How is a pinched nerve diagnosis made?
A pinched nerve diagnosis is often made in conjunction with a degenerative spine disease diagnosis. Degenerative spine conditions are conditions that occur due to age and general wear and tear of the spine. These conditions usually refer to the spine losing stability and components of the spine, either disc or vertebra, moving out of alignment and pinching a nerve in the spinal canal. This is why a pinched nerve is often associated with a degenerative spine condition, such as a herniated disc, bulging disc, spondylolisthesis, spinal arthritis, or degenerative disc disease, among others.
Typically, a pinched nerve will present itself through chronic pain at the location of the nerve (usually the neck or lower back) and radiating pain into the extremities. For example, if the pinched nerve is located in the lower back, a patient may feel pain in the lower back, as well as pain radiating down the buttock/hip area and into the leg and foot. If you are experiencing this type of pain, you should consult your physician to determine the cause. There may be some tests your physician requires in order to accurately diagnose the cause of your pinched nerve.
Questions and answers
A pinched nerve diagnosis often begins with a discussion between you and your physician of your symptoms and medical history. You can expect questions such as:
- Can you describe your symptoms as specifically as possible?
- How long have you experienced these symptoms?
- Are there any activities that increase your level of discomfort?
- Are there any activities or techniques that alleviate your pain?
- Have any members of your family been diagnosed with a spinal condition?
- Have you recently experienced any trauma to the neck or back?
- And others
In most cases, a definitive pinched nerve diagnosis cannot be made without the assistance of medical imaging. Your physician may order a CT scan or MRI test in order to better determine the cause of your pinched nerve. The CT scan or MRI test will allow your physician to analyze the anatomy of your spine and locate and disc or vertebra that is out of alignment and impacting a nerve root, which is often the cause of chronic pain in the neck or back.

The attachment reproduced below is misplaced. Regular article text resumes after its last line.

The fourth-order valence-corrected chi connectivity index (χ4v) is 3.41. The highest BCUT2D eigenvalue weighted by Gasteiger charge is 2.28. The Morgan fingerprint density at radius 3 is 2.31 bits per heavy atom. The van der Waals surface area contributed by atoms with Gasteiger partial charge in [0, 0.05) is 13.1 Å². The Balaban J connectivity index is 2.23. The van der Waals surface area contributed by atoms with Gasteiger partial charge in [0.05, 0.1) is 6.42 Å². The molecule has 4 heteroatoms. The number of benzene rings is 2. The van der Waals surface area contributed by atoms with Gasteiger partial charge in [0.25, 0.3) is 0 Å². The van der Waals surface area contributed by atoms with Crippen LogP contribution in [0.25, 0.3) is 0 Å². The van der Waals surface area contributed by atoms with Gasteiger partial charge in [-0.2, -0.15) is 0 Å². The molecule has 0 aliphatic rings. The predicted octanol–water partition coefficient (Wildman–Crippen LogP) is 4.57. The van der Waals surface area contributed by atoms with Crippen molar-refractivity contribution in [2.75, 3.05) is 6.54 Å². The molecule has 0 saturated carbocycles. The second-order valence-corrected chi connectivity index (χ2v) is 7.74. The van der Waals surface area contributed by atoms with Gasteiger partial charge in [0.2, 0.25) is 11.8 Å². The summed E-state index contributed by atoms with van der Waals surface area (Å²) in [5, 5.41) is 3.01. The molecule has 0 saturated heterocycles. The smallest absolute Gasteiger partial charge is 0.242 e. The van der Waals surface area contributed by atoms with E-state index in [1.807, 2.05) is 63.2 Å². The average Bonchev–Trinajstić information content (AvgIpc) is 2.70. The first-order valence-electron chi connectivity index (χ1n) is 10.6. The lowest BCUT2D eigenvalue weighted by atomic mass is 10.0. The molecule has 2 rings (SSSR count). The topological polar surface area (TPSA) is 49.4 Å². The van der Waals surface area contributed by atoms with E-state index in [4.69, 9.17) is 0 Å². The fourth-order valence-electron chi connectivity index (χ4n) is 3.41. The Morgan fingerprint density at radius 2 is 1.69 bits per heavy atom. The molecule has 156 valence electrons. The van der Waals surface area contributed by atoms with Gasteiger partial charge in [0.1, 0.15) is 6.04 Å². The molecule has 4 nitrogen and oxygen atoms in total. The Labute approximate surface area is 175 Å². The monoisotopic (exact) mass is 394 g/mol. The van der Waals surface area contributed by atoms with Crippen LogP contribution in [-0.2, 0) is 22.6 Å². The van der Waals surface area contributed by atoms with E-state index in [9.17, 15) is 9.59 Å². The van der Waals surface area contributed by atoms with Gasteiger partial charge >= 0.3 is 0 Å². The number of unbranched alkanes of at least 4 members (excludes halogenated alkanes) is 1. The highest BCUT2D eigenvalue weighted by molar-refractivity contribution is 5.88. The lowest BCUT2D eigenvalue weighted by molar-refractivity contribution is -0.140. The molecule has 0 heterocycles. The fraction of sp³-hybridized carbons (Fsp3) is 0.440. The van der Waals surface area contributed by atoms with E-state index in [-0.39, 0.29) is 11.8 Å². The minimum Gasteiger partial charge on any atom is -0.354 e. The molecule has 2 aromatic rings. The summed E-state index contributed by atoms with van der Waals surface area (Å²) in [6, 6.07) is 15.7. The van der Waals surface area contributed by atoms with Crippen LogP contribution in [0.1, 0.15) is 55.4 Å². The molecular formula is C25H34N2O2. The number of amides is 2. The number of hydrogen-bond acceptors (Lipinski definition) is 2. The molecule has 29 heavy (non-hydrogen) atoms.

Once your physician determines the cause of your pain and diagnoses your pinched nerve, you can collaborate to form a treatment plan to help reduce your pain and symptoms.
Laser Spine Institute
While many mild spine conditions can be effectively treated through conservative methods of treatment, such as physical therapy or pain medication, some more severe conditions require surgery.
At Laser Spine Institute, we offer a safer and effective alternative to traditional open neck or back surgery. Our minimally invasive procedures allow our patients to experience higher patient satisfaction and shorter recovery time^ than patients who undergo traditional open neck and back surgery.
Our minimally invasive surgery begins with the surgeon making a small, about 1-inch incision in the neck or back to access the spine. Unlike traditional open neck or back surgery that cuts through the muscles surrounding the spine, our minimally invasive surgery leaves the surrounding muscle and soft tissue undisturbed during the procedure. Once the spine is accessed, a portion of the diseased disc or vertebra is removed to free the pinched nerve. This is called a minimally invasive decompression surgery.
If the disc or vertebra is severely diseased, the surgeon might have to remove the entire component to free the pinched nerve. In this case, an implant would be inserted into the now-empty space to stabilize the spine. This is called a minimally invasive stabilization surgery. The type of surgery you undergo would be determined before the procedure during your physical evaluation and MRI testing with our medical staff.
For more information about our minimally invasive procedures to help treat a pinched nerve, please contact our Care Team. We are here to help you learn about your treatment options so you can make an informed decision about your spine care needs.